Openness foreseen on abuse


The chairman of a panel named this week by Baltimore's Roman Catholic archdiocese to review alleged cases of sexual abuse by priests said yesterday that any church cover-ups that may have occurred won't be repeated.

Asked if excessive secrecy in the handling of sex-abuse accusations had hurt the church's credibility, P. McEvoy Cromwell replied, "My guess is, maybe it has. But I think the whole direction now is the other way. I don't think secrecy will be a problem in the future."

Mr. Cromwell, a Baltimore lawyer and active Catholic layman who is chairman of Mercy Medical Center, said he would be surprised if Archbishop William H. Keeler does not adopt all advice that comes from the review board and make it public.

Priests' sexual abuse of minors "is a tragic, difficult problem, with so many troublesome aspects," the lawyer said. "The only constructive, good thing to have happened is that now this is center stage, and now people are reporting what was once swept under the rug."

Mr. Cromwell said it is too early to state categorically that the recommendations of the six men and three women on the panel will be "binding" on the archdiocese. "I don't know, let's wait and see," he said. "But the recommendations made by this group will be well-thought-out and entitled to being given the greatest possible weight by the archbishop. If that's not the case, I doubt if these people will serve."

He emphasized that the group had only met twice and had not yet worked out precisely how it will function. The members have received some confidential information about "six or seven" cases of alleged sexual abuse by local priests, some cases already acted on and some still pending, he said.

Named to the panel by Archbishop Keeler, in addition to Mr. Cromwell, were:

Dr. Michael E. Johns, dean of the Johns Hopkins medical school; Jesse J. Harris, dean of the School of Social Work of the University of Maryland; Darrell D. Friedman, of the Associated Jewish Community Federation of Baltimore; and Sally Michel, who serves on the Governor's Council on Child Abuse.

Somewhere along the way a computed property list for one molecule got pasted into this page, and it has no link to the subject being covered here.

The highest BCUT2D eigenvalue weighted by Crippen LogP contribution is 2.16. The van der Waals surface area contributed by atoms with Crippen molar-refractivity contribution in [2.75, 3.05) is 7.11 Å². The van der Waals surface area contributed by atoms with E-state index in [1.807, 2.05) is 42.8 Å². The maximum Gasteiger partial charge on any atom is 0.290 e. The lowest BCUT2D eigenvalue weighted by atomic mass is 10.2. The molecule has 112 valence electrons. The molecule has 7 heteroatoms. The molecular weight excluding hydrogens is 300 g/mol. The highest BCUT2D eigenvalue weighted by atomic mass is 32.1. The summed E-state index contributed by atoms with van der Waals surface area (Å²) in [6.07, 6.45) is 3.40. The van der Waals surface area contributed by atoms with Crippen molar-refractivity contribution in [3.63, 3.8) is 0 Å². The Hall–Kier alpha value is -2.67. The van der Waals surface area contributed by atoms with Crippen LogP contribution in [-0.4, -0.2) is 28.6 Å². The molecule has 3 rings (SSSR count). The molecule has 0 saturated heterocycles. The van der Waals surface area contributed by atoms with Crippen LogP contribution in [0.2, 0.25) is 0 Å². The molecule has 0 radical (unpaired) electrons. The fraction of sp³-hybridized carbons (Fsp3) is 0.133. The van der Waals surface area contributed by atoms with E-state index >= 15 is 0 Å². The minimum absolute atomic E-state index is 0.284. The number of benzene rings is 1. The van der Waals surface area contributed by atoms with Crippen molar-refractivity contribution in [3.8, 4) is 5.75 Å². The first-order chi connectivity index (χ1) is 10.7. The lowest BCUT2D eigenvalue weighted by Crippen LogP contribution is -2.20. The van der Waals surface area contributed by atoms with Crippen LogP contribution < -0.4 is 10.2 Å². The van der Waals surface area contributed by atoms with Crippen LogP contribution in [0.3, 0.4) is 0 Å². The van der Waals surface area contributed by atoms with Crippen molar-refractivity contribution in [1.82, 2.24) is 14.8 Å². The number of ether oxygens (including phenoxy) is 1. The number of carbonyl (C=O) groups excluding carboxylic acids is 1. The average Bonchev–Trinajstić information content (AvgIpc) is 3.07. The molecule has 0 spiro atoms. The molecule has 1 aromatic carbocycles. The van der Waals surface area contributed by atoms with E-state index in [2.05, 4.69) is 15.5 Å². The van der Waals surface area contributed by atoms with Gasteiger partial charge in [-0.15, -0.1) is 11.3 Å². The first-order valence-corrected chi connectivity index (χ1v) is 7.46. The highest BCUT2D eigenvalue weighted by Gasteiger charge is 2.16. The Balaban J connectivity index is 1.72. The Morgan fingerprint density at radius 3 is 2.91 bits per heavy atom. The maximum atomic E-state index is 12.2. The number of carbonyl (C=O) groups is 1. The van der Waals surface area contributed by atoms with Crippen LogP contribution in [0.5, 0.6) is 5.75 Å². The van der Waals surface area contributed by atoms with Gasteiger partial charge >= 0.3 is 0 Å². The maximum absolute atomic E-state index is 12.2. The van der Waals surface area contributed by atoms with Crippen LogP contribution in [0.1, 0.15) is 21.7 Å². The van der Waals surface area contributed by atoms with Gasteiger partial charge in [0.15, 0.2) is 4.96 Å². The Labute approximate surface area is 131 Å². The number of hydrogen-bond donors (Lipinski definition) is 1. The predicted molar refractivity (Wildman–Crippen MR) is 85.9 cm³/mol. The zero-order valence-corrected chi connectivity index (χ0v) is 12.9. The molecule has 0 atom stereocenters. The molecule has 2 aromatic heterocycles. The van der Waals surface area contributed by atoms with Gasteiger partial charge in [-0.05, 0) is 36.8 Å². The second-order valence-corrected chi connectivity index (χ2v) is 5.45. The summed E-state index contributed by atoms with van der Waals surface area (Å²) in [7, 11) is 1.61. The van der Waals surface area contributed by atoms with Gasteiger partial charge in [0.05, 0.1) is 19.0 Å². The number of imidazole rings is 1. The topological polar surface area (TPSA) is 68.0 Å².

Also, Beverly A. Cooper, of the Reginald F. Lewis Foundation; Mary Kay Finan, an assistant professor at Frostburg State University; Leonard A. Strom, a Black & Decker Corp. vice president and financial adviser to the Catholic archdiocese; and Paul G. Wist, an accountant and financial planner.

"These people are beholden to no one," Mr. Cromwell said, emphasizing that none is employed by the archdiocese.

"Almost half of them are non-Catholics," he said. "They have agreed to look at what the archdiocese is doing [with respect to allegations of sexual abuse involving any church worker, clergy or otherwise] and make any recommendations they see fit."

He added, "We will report back to the archbishop our judgment on individual cases . . . and on policies or guidelines that should be strengthened or revised. If we have fault to find, we'll tell the archbishop."

Mr. Cromwell said the board plans to hold four "major meetings" annually. But at the outset, as it catches up with cases already acted on by the archdiocese, the board probably will meet more frequently.

"We will review carefully all decisions that have been made, but ours is an after-the-fact process," Mr. Cromwell said.

He explained that each accusation involving a priest, deacon, seminarian, employee or volunteer is handled first by an in-house "pastoral response team" of clergy, nuns and lay people on the staff of the archdiocese.

The latest case to be made public by the archdiocese is that of the Rev. Francis M. Sweeney, dismissed recently as chaplain of the Charlestown Retirement Community after allegations of child abuse more than 10 years ago.

This case "will not be reviewed by the board today or tomorrow,

but eventually," Mr. Cromwell said.

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